Cargo Preference: Compliance with and Enforcement of Maritime’s Buy American Laws

2167 Rayburn House Office Building and online via videoconferencing

f t # e
0 Wednesday, September 14, 2022 @ 10:00 | Contact: Justin Harclerode 202-225-9446
This is a hearing of the Subcommittee on Coast Guard and Maritime Transportation.

Official Transcript


Panel One
  • Rear Admiral Upper Half Ann C. Phillips, Administrator, Maritime Administration | Written Testimony
  • Mr. Andrew Von Ah, Director, Physical Infrastructure, Government Accountability Office | Written Testimony
Panel Two
  • Mr. Bryan Clark, Senior Fellow and Director, Center for Defense Concepts and Technology Hudson Institute | Written Testimony
  • Mr. Eric Ebeling, President and CEO, American Roll-on Roll-off Carrier on behalf of USA Maritime | Written Testimony
  • Mr. Don Marcus, President, International Organization of Masters, Mates, and Pilots | Written Testimony
Opening remarks, as prepared, of Subcommittee on Coast Guard and Maritime Transportation Ranking Member Bob Gibbs (R-OH):

Thank you, Mr. Chairman.

The United States uses several Federal assistance programs to hedge against its inability to compete in the international ship operating market against vessels which operate under flags of convenience which use low paid, third world crews. 

These programs include: requiring internal domestic shipments be shipped on U.S.-flagged, -crewed, -manned, and -built vessels; loan guarantees for ship construction; the Maritime Security Program which subsidizes the operation of certain militarily useful cargo vessels; and the cargo reservation programs we are looking at today.

Today we are going to look at the implementation of U.S. cargo reservation, or cargo preference, programs.  And especially at the failure to write, much less implement, the cargo preference enforcement regulations Congress mandated in 2009.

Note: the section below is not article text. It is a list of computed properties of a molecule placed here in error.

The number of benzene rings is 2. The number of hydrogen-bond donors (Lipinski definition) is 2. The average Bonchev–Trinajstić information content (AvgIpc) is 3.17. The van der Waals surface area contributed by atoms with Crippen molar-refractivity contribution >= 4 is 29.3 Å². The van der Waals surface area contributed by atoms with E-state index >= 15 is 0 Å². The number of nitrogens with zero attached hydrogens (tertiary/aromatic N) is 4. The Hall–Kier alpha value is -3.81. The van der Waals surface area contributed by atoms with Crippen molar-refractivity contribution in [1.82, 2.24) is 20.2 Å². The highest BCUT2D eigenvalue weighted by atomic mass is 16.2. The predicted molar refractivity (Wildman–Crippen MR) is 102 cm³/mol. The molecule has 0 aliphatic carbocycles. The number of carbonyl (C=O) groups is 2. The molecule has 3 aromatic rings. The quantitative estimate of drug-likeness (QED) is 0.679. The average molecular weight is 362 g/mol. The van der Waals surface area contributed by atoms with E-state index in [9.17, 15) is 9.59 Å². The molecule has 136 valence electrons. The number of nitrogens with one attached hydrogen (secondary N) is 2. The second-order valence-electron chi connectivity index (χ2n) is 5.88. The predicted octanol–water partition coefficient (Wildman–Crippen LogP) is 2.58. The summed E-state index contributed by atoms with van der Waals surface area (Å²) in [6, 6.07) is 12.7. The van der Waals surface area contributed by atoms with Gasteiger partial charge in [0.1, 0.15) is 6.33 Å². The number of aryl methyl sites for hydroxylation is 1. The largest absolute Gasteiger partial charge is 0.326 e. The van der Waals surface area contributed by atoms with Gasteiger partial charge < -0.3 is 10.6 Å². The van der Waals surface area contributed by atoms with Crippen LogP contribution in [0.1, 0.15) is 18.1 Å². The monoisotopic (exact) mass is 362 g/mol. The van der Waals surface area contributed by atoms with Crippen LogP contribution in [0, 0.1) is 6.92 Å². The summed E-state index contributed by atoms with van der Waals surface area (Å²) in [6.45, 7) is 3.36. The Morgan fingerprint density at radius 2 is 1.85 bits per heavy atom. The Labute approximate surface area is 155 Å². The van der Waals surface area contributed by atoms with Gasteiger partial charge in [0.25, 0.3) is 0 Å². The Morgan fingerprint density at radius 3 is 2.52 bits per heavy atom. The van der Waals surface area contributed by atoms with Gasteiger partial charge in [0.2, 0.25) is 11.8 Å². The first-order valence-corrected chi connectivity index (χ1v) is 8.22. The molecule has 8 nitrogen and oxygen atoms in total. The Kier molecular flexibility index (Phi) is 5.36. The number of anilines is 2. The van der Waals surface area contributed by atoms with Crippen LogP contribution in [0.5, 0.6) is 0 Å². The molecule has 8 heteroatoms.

All Department of Defense generated cargoes, and 50% of other Federal agency generated cargoes must be carried on U.S-flag vessels with U.S. crews.  In conjunction with the Maritime Security Program, this provides the U.S. with an international commercial fleet of 84 vessels.  These vessels and the U.S. mariners that crew them provide the crucial capacity to meet future U.S. national defense sealift needs.  

Unfortunately, the agencies which generate cargo shipments take a short-sighted view and have tangled up MARAD efforts to write cargo preference enforcement regulations in the interagency regulatory review process.  In essence killing those regs before they are even implemented. 

I look forward to hearing witness testimony today, and especially how they believe the regulatory hurdles that have prevented MARAD from writing and implementing cargo preference enforcement regulations can be overcome. 

Thank you, Chair Carbajal.  I look forward to the testimony and yield back.

f t # e